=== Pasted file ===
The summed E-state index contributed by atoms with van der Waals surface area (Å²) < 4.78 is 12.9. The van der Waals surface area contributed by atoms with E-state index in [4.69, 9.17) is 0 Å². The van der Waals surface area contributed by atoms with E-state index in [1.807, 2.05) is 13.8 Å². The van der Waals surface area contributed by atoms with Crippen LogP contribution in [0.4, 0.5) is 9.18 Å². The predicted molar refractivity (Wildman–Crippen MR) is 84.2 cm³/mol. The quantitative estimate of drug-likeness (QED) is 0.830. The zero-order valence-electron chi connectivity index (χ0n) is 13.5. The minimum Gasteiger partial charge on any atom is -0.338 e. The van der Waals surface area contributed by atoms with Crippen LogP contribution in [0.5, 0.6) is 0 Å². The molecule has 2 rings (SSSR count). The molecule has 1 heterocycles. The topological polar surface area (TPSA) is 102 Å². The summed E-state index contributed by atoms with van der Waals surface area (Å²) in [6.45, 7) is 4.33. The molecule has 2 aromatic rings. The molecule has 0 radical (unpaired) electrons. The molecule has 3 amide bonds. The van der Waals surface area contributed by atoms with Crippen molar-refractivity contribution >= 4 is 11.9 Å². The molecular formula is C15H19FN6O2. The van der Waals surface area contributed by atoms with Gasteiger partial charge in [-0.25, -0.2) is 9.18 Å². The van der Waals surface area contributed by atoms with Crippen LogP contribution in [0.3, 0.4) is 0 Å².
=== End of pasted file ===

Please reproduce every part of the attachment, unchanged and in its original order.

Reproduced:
The summed E-state index contributed by atoms with van der Waals surface area (Å²) < 4.78 is 12.9. The van der Waals surface area contributed by atoms with E-state index in [4.69, 9.17) is 0 Å². The van der Waals surface area contributed by atoms with E-state index in [1.807, 2.05) is 13.8 Å². The van der Waals surface area contributed by atoms with Crippen LogP contribution in [0.4, 0.5) is 9.18 Å². The predicted molar refractivity (Wildman–Crippen MR) is 84.2 cm³/mol. The quantitative estimate of drug-likeness (QED) is 0.830. The zero-order valence-electron chi connectivity index (χ0n) is 13.5. The minimum Gasteiger partial charge on any atom is -0.338 e. The van der Waals surface area contributed by atoms with Crippen LogP contribution in [0.5, 0.6) is 0 Å². The molecule has 2 rings (SSSR count). The molecule has 1 heterocycles. The topological polar surface area (TPSA) is 102 Å². The summed E-state index contributed by atoms with van der Waals surface area (Å²) in [6.45, 7) is 4.33. The molecule has 2 aromatic rings. The molecule has 0 radical (unpaired) electrons. The molecule has 3 amide bonds. The van der Waals surface area contributed by atoms with Crippen molar-refractivity contribution >= 4 is 11.9 Å². The molecular formula is C15H19FN6O2. The van der Waals surface area contributed by atoms with Gasteiger partial charge in [-0.25, -0.2) is 9.18 Å². The van der Waals surface area contributed by atoms with Crippen LogP contribution in [0.3, 0.4) is 0 Å².